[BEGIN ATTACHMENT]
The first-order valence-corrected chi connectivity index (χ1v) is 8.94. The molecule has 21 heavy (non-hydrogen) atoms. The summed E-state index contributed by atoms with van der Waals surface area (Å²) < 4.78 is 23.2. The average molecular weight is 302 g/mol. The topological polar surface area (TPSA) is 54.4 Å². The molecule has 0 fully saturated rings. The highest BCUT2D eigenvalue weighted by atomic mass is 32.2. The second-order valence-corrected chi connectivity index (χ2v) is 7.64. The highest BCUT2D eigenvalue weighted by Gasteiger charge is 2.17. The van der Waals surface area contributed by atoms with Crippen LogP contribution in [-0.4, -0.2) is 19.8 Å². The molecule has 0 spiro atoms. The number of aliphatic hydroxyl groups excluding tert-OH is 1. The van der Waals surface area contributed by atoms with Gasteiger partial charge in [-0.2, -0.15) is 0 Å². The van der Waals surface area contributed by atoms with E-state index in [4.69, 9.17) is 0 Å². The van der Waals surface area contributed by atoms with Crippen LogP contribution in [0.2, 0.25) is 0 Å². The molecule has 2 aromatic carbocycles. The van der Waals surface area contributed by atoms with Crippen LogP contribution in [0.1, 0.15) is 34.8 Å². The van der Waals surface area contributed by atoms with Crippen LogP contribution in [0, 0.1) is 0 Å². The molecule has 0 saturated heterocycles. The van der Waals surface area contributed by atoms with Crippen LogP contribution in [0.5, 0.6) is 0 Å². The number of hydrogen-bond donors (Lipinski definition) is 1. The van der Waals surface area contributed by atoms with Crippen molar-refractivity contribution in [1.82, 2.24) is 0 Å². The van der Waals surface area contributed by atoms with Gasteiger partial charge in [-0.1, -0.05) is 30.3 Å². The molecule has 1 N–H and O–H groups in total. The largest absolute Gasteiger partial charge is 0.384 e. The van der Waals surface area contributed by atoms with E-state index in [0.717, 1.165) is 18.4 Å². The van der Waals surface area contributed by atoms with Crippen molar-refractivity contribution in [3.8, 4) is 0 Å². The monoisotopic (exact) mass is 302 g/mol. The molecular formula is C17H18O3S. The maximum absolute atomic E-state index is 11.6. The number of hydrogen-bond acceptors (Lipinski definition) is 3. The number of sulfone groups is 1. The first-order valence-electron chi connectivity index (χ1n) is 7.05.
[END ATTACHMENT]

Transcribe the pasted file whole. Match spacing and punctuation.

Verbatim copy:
The first-order valence-corrected chi connectivity index (χ1v) is 8.94. The molecule has 21 heavy (non-hydrogen) atoms. The summed E-state index contributed by atoms with van der Waals surface area (Å²) < 4.78 is 23.2. The average molecular weight is 302 g/mol. The topological polar surface area (TPSA) is 54.4 Å². The molecule has 0 fully saturated rings. The highest BCUT2D eigenvalue weighted by atomic mass is 32.2. The second-order valence-corrected chi connectivity index (χ2v) is 7.64. The highest BCUT2D eigenvalue weighted by Gasteiger charge is 2.17. The van der Waals surface area contributed by atoms with Crippen LogP contribution in [-0.4, -0.2) is 19.8 Å². The molecule has 0 spiro atoms. The number of aliphatic hydroxyl groups excluding tert-OH is 1. The van der Waals surface area contributed by atoms with Gasteiger partial charge in [-0.2, -0.15) is 0 Å². The van der Waals surface area contributed by atoms with E-state index in [4.69, 9.17) is 0 Å². The van der Waals surface area contributed by atoms with Crippen LogP contribution in [0.2, 0.25) is 0 Å². The molecule has 2 aromatic carbocycles. The van der Waals surface area contributed by atoms with Crippen LogP contribution in [0.1, 0.15) is 34.8 Å². The van der Waals surface area contributed by atoms with Crippen LogP contribution in [0, 0.1) is 0 Å². The molecule has 0 saturated heterocycles. The van der Waals surface area contributed by atoms with Crippen LogP contribution in [0.5, 0.6) is 0 Å². The number of hydrogen-bond donors (Lipinski definition) is 1. The van der Waals surface area contributed by atoms with Crippen molar-refractivity contribution in [1.82, 2.24) is 0 Å². The van der Waals surface area contributed by atoms with Gasteiger partial charge in [-0.1, -0.05) is 30.3 Å². The molecule has 1 N–H and O–H groups in total. The largest absolute Gasteiger partial charge is 0.384 e. The van der Waals surface area contributed by atoms with E-state index in [0.717, 1.165) is 18.4 Å². The van der Waals surface area contributed by atoms with Crippen molar-refractivity contribution in [3.8, 4) is 0 Å². The monoisotopic (exact) mass is 302 g/mol. The molecular formula is C17H18O3S. The maximum absolute atomic E-state index is 11.6. The number of hydrogen-bond acceptors (Lipinski definition) is 3. The number of sulfone groups is 1. The first-order valence-electron chi connectivity index (χ1n) is 7.05.